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John Fante: A Real American Writer
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John Fante: A Real American Writer

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Updated: 14 December 2016
John Fante channeled his emotions of growing up marginalized in America and pursuing his dream to become a writer in Depression-era Los Angeles through his alter ego Arturo Bandini. We explore how Fante’s life informed his fiction and how Bandini’s will to succeed kept Fante writing until the end.

John Fante was an early 20th century American novelist, short story writer and screenwriter of Italian descent. Considered the precursor to dirty realism and a major influence on writer Charles Bukowski, Fante’s narratives focus on Catholicism, American identity, poverty and the writer’s life. His style of prose is unadorned, and his dialogue is colloquial. He described his writing as ‘something like auto-biography.’

Fante was born April 8, 1909 in Denver, Colorado to Nicola Fante and Mary Capulongo. His father was from Torricella Peligna in the Abruzzo region of Italy. Nicola Fante was a bricklayer and stonemason, who drank and gambled to excess, leaving the Fante family to experience bouts of poverty. His mother, a devout Catholic of Italian descent, was born in Chicago, Illinois.

Fante’s best-known work is Ask the Dust. The main protagonist is Arturo Bandini, Fante’s alter ego, a poor American writer of Italian descent trying to make it in Los Angeles, while grappling with the prejudices that are inflicted both upon and by him. Filmmaker Robert Towne described Ask the Dust as ‘The greatest novel ever written about Los Angeles.’ Towne directed the 2006 film adaptation of the novel.

John Fante Square in downtown Los Angeles| © Visitor7
John Fante Square in downtown Los Angeles | © Visitor7

While growing up, Fante attended various Catholic schools in Denver. He was one of four children and had two brothers and a sister. Fante’s childhood in Denver was the inspiration for Wait Until Spring, Bandini published in 1938. It is the first of four books referred to as The Bandini Quartet (aka The Saga of Arturo Bandini). Wait Until Spring, Bandini expresses the shame Bandini internalized as an Italian growing up in Colorado, where kids at school would often call him racial slurs. This deep-seated wound follows Bandini throughout the novel series.

Fante briefly attended the University of Colorado before dropping out. His father left his mother and went to Roseville, California. In 1929, Fante moved to the Los Angeles Harbor area with his mother and siblings. He worked odd jobs – from a hotel clerk to a dockworker — to provide for his family, while still pursuing writing. His experiences provided the material for his first written novel, the second in The Bandini Quartet, entitled The Road to Los Angeles. The novel features Bandini, after his father’s death, working to support his family in a fishing cannery in the Los Angeles Harbor Region while also trying to become a famous writer. The novel was rejected by publishing houses, and it wasn’t until after the author’s death that it was published in 1985.

Fante’s father later reconciled with his mother, and they all moved north of Los Angeles. Fante moved to Long Beach and attended Long Beach City College for a time. His most notable residence was in Bunker Hill, Los Angeles. Just like Bandini in Ask the Dust, the third novel in The Bandini Quartet, Fante stayed in a hotel on Bunker Hill in the early ‘30s. He wrote stories for The American Mercury, edited by H.L. Mencken, who Fante admired immensely. In the novel, Bandini falls in love with a waitress named Camilla Lopez. The two have a love/hate relationship; they admire each other, but simultaneously feel frustrated with their own marginalized statuses, causing them to spit prejudices at each other. Bandini eventually acknowledges that his words towards Camilla were borne from his own unhealed childhood wounds.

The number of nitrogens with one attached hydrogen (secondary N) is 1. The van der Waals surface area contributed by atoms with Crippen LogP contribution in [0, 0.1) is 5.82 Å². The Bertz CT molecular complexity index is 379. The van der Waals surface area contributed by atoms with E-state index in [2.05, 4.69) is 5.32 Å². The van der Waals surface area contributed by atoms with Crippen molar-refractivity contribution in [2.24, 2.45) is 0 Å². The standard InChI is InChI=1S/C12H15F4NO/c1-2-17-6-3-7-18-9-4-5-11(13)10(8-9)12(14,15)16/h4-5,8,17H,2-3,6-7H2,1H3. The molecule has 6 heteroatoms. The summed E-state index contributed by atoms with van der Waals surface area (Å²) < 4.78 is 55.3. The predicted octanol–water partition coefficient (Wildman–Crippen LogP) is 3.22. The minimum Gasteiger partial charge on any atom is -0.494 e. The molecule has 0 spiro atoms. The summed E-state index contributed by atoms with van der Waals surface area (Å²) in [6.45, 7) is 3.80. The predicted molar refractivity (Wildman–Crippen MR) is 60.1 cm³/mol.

John Fante's The Bandini Quartet | © giuliaduepuntozero/Flickr
John Fante’s The Bandini Quartet | © giuliaduepuntozero/Flickr

In 1937, Fante married Joyce Smart, with whom he had four children. His son Dan Fante followed in his father’s footsteps and became a writer. The elder Fante eventually also began a screenwriting career with the adaptation of his 1956 novel Full of Life. Fante asked his mentor H.L. Mencken in a letter what to do about being offered to write for the movies, as he felt that it wasn’t ‘real writing.’ Mencken replied, ‘Take the money,’ so Fante wrote more screenplays and earned a decent living from it to support his family.

In 1940, Charles Bukowski discovered Fante in the Los Angeles Central Library. He read Ask the Dust and declared, ‘Fante was my god.’ Bukowski followed in Fante’s footsteps by writing several semi-autobiographical works with an alter-ego protagonist named Henry Chinaski. Bukowksi met Fante in the late ‘70s and wrote a fictionalized account of the meeting in the short story entitled, ‘I Meet the Master,’ which appears in the collection Portions From a Wine-Stained Notebook. By that time, Fante was out of print and Bukowski asked Black Sparrow Press to reprint Ask the Dust, which they did.

Near the end of his life, Fante lost his eyesight and had both legs amputated from diabetes. He dictated his last novel, part four of The Bandini Quartet, to his wife. Dreams From Bunker Hill was published in 1982. The novel focused on Bandini working as a screenwriter in Hollywood but never seeing himself as anything but a fiction writer. Fante died on May 8th, 1983 at the age of 74 in Los Angeles, California.

To learn more about Fante, check out the 2001 documentary “A Sad Flower in the Sand” on YouTube.